As a collaborative duo, Grönlund and Nisunen use sound, light, and architectural context as their primary material to create sculptural installations and interventions in urban and natural environments. Works-Werke presents 20 of the duo’s projects, contained here on double spreads, accompanied by captions written by the artists. Somewhere between the static and the temporal, their work bridges the waters between sculpture and poetry, telling a complex tale despite the static nature of the subject.
Art can be majestic and sweeping, leaving its viewer awash in sensory excitement. But the reaction can be accomplished through simpler means, and O’Brien’s works exemplify this. His work is distinctive in its carefully edited, focused calm. This boxed set of the books he’s released over the past eight years reflects this, the attention to detail of the publications matching the works therein, including a limited edition of the fantastic Oh No, I Think I’m Falling.?
Art of the Middle East: Modern and Contemporary Art of the Arab World and Iran
With an impressive array of new museums and art fairs popping up across the region, artistic expression in the Middle East is experiencing something of a renaissance. Art of the Middle East is an accessible overview of modern and contemporary art of the Middle East and Arab world from 1945 to the present. The featured works include literature, portraiture, politics, and conflict and war, while extended captions provide commentary on each artwork and the artist.
Giving in to Live the Experience
Using textile-type patterning, Wackers’ work pairs the organic and geometric as a means of making the minuscule larger in the grand scheme. The objective, he says, is to create “first a response to the world and then a reaction to what it has to offer.” Yet, what’s most notable here is the absence of people in the process, the focus instead is left on the remnants of human activity, what is left behind during the experience.
The Markets of New York?
A day perusing art in New York City goes hand-in-hand with visits to local shops. As such, while not an art book per se, this handy guide is included here simply to be part of the experience. Packed with research, directions, and advice, the guide has excellent recommendations for diehard shoppers interested in bargains or flea-market finds, as well as collectors, gift shoppers, and craft aficionados.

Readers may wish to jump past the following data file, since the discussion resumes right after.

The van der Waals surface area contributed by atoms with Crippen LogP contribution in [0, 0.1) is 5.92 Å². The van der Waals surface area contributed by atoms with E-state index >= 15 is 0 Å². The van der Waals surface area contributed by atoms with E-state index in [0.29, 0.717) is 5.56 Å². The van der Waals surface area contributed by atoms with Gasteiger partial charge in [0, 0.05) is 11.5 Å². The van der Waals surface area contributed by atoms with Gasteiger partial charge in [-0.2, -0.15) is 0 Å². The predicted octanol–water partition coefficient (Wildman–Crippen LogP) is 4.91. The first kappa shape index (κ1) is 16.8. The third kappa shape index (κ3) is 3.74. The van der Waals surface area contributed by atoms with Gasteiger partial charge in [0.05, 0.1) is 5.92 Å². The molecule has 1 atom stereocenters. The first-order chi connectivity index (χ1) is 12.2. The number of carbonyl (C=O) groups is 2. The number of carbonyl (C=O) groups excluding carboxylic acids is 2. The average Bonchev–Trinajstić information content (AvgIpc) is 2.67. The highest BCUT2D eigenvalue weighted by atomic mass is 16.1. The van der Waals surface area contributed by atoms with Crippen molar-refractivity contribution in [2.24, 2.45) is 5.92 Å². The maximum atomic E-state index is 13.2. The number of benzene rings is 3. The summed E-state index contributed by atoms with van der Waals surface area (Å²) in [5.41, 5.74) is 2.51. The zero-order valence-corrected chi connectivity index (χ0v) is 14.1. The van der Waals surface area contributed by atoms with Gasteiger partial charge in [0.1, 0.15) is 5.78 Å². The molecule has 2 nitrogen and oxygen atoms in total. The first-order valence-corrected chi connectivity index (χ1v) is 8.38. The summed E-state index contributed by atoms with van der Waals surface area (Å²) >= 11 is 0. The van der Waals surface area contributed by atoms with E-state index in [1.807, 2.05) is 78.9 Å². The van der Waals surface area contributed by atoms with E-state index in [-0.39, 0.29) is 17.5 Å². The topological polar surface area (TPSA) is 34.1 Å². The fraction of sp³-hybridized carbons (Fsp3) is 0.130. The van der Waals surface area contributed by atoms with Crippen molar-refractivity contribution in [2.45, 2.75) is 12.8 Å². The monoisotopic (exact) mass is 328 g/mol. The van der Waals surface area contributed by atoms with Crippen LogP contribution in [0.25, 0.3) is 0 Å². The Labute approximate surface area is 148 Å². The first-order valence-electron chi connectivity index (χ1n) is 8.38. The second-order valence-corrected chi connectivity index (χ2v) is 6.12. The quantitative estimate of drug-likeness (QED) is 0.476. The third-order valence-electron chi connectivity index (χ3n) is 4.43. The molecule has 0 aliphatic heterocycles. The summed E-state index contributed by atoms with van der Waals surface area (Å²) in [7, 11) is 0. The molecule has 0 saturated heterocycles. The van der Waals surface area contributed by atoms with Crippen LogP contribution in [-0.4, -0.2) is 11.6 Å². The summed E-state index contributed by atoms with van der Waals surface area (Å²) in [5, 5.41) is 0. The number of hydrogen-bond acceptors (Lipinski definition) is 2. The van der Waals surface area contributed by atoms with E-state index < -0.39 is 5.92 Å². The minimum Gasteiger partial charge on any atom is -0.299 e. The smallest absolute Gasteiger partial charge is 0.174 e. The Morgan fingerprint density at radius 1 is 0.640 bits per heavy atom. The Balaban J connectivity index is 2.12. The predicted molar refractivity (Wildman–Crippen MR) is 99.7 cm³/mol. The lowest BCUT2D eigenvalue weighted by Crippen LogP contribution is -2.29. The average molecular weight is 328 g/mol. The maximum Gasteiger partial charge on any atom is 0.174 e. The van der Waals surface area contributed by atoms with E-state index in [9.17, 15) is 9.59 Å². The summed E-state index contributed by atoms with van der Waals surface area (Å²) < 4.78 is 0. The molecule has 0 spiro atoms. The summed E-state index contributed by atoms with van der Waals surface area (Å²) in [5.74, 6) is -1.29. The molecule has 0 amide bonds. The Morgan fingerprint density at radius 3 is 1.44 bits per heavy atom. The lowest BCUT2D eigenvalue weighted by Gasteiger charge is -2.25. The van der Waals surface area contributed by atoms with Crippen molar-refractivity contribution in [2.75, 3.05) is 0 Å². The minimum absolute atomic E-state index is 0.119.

?This collection, created eight years ago along Logan’s route to the Yukon, is first being unveiled at the fair. The figures in Logan’s paintings are variations on the allegorical character of a man – optimistic and pioneering – panning for gold along the cold line between the USA and Canada. The images of this focal character and the oilmen, loggers, and crooks he meets along the way illustrate the eternal pairing-off of reason and nature.?
Unleash: A Wandering Journal
?About a year ago, five students majoring in communication and media sciences at Zayed University in the United Arab Emirates began passing around 1,000 bright red notebooks at schools, universities, and other venues within the UAE. The goal was for participants to record diaries, drawings, and so on, on a single page, before passing them on to a friend or colleague. The objective was, despite its sweeping scope, very simple: create a social movement to unleash the UAE’s hidden talents. “Whether it is writing a poem, sketching a drawing, creating a painting, or sticking a photo, each person is able to express him or herself using one page of the journal,” the organisers said. “Young people [here] lack inspiration and motivation to be creative, following instead popular career streams purely for monetary value, without the inner drive that enables them to fulfill their true potential”.?
New York, USA
Of special note are two components:
?The Classroom is a curated series of informal conversations between artists, also encompassing workshops, readings, and other artist-led events, with continuous enrolment for all fair-goers throughout the weekend.
?The event is ideal for those seeking what’s new or what’s outside the box of their own exposure. For more, check out